The 5 "S's" to Creating an Efficient Hospital Environment

Under pressure to reduce costs and improve quality, many hospitals and health systems are adopting approaches to improve processes. Some strategies, such as Lean and Six Sigma, aim to streamline processes by eliminating waste in the system. Improving the efficiency of processes also depends on eliminating waste in the environment in which the processes occur. Ron Keith, a healthcare consultant at TechSolve, explains how the 5S system provides a framework for improving efficiency in the hospital environment.

1. Sort. In this step, hospitals sort through unnecessary items that are no longer being used and identify expired or outdated items. For example, hospitals can eliminate physician preference items for a surgeon who is no longer practicing at the hospital, which can clear space in the supply area.

2. Straighten. In this step, hospitals organize what they have using basic visual management such as labeling, signs, pictures and designated areas for specific equipment. Organizing materials can help hospitals "reduce inventory, establish par levels for future purchasing, designate areas for storage and create standards related to how care and treatment are provided (i.e., the number and type of instruments being utilized)," Mr. Keith says. For example, a hospital may post pictures of specific instruments on different bins in the supply area to help staff quickly retrieve needed items.

3. Shine. The "Shine" step exposes conditions that may jeopardize the hospital's overall quality. Hospitals clean all areas and identify and address any gaps in cleaning standards. In addition to sterilizing spaces, such as the operating room, hospitals should also ensure the work environment is pleasant, according to Mr. Keith, by assessing the lighting, dust level and odors in the building. This step creates a safe environment and can improve the patient experience.

4. Standardize.
In the "Standardize" step, hospitals develop standard protocols for maintaining and monitoring the first three S's — sort, straighten and shine. These protocols should identify the actions needed to accomplish these steps, the people responsible for these actions and when the actions should be performed. For example, the hospital should establish standard practices for cleaning the environment consistently. Mr. Keith suggests using checklists to ensure protocols are followed.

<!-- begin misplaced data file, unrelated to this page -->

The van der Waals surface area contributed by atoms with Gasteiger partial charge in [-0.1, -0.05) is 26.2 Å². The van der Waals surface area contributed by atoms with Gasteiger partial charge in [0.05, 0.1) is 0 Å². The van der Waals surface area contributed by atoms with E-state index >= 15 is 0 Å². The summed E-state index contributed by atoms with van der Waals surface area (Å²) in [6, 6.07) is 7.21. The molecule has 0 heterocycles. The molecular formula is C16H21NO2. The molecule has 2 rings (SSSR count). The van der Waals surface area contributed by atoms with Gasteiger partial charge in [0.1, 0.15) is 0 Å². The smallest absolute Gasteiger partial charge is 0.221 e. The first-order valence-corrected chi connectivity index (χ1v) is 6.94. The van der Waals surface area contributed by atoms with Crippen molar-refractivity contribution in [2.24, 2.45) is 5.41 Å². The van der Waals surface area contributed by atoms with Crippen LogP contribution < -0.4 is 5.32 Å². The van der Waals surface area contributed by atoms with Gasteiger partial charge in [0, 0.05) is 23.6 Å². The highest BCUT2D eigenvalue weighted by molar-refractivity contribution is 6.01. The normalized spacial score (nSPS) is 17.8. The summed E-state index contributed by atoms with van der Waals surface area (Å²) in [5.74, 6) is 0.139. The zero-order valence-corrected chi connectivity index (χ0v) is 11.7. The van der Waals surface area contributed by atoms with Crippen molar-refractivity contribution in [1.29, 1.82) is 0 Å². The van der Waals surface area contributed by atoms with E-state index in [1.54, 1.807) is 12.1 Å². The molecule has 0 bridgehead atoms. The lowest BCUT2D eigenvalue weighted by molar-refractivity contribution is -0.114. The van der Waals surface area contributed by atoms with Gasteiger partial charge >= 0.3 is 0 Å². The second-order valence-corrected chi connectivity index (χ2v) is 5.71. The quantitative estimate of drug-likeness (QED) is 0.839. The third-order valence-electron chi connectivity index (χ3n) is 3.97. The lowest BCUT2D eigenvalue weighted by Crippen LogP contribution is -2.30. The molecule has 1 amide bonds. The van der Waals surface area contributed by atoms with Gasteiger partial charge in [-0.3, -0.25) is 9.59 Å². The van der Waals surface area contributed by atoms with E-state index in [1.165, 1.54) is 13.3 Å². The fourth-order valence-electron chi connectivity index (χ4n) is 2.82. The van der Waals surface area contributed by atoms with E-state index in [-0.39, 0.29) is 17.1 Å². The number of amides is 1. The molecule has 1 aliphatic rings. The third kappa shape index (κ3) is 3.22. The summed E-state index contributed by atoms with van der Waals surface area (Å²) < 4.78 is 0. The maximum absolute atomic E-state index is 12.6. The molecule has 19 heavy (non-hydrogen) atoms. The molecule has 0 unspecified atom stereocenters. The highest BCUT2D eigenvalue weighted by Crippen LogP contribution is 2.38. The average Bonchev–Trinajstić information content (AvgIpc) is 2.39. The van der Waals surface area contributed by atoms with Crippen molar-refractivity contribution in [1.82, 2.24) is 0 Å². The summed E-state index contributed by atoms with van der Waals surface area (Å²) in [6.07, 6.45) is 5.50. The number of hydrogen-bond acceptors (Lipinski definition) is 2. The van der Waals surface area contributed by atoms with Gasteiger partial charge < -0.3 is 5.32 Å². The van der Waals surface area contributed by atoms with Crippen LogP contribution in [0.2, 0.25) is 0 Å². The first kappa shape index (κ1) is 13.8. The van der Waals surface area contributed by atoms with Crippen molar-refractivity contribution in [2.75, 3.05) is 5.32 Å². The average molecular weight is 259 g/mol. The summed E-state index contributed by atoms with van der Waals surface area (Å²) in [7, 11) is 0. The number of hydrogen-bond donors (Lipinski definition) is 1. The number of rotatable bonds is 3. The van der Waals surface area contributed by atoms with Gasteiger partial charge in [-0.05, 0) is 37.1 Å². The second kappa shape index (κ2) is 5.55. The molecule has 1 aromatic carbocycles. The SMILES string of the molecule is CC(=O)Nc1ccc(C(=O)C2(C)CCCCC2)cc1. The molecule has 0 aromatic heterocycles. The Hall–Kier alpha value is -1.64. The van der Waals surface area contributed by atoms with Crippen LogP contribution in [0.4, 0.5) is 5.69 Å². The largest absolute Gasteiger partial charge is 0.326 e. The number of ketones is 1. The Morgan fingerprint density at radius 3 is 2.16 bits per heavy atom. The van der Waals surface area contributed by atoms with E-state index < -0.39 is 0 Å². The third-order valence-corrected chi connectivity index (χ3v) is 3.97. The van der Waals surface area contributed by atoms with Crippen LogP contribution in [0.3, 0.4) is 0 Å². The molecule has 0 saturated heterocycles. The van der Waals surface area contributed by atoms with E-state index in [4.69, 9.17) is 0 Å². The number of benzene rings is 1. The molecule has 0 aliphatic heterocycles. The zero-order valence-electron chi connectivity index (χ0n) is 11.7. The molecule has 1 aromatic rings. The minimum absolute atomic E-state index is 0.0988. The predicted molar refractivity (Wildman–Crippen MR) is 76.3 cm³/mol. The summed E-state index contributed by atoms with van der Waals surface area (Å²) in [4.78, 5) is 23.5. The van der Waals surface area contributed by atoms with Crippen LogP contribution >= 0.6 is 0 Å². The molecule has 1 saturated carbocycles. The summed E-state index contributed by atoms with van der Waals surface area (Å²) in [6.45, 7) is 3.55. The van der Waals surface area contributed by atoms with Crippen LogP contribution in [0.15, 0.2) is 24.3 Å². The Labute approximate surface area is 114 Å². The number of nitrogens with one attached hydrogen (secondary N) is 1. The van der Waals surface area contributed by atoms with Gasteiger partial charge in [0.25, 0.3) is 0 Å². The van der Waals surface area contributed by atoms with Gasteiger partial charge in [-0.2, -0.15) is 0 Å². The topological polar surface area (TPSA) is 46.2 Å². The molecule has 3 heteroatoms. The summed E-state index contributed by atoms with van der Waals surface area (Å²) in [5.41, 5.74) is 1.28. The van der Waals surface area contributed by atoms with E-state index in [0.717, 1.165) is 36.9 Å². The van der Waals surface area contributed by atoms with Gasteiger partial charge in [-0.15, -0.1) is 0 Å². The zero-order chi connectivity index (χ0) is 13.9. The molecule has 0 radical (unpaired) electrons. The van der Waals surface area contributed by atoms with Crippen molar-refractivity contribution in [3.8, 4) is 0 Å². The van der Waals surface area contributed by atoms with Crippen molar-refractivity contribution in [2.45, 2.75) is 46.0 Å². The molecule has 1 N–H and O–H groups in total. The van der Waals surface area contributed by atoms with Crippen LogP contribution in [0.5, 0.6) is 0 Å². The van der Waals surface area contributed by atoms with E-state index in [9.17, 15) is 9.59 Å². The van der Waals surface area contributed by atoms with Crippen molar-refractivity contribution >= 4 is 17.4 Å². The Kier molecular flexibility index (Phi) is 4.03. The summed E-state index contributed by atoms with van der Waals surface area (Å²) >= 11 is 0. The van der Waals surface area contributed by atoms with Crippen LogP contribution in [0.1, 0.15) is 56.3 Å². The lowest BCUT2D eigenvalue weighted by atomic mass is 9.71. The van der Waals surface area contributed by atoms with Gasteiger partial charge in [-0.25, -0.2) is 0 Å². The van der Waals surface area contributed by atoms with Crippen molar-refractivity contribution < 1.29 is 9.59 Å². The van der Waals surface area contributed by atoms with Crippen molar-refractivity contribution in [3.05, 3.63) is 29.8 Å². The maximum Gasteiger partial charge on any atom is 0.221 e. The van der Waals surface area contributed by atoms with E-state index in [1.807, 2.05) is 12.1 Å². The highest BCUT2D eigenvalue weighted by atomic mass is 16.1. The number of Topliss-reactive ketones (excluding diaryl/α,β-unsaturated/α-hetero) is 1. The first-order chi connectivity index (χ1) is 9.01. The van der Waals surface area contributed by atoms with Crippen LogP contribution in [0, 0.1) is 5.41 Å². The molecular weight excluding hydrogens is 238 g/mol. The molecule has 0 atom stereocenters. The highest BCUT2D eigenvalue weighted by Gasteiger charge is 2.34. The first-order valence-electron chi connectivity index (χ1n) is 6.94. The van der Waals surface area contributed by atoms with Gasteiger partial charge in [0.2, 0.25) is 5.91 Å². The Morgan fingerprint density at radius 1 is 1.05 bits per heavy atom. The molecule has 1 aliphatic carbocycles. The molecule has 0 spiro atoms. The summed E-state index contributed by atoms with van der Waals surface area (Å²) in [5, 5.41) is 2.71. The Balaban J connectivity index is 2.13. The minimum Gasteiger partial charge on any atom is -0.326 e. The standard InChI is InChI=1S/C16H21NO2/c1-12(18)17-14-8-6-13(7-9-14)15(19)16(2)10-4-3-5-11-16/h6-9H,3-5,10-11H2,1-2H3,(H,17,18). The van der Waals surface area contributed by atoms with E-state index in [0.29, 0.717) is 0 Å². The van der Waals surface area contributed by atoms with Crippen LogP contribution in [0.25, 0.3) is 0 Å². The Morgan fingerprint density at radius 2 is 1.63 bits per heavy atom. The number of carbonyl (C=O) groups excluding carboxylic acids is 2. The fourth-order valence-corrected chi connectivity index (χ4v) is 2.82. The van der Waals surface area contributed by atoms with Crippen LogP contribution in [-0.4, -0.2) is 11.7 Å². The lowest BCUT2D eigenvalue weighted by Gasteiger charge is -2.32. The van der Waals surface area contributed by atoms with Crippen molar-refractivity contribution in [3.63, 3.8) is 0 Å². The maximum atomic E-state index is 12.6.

While certain people may lead the 5S initiative, employees at all levels of the organization should play a role, Mr. Keith says. "The 5S approach is a great way to get everyone involved in creating an environment of success and performance excellence. If not yet embraced, start today by involving all levels of staff to ensure that true 5S deployment is occurring across the department."

5. Sustain. In the "Sustain" step, hospitals maintain an efficient work environment by continuing to focus on the four previous "S's." Sustaining an efficient environment is one of the greatest challenges in the 5S approach, Mr. Keith says. Incorporating the 5S approach in hospitals' overall strategies to meet short- and long-term goals can help hospitals maintain efficiency.

"By committing itself to the customer experience and utilizing an approach that deters and eliminates waste, a hospital is making the determination to set its organization on a path for continuous improvement and success. The customer that utilizes hospital services is ever-changing; in order to continually meet the expectations of the market, the customer experience must follow a path conducive [to] promoting positive results. The 5S approach is a simple way to promote service excellence in the eyes of the customer," Mr. Keith says.

More Articles on Hospital Efficiency:

4 Key Strategies to Improve Patient Flow in Hospitals
Using HIT to Improve ED Patient Flow, Performance: Q&A with Dr. Michael Westcott, CMIO of Alegent Health

Breaking Down Silos to Improve Patient Flow, Hospital Efficiency

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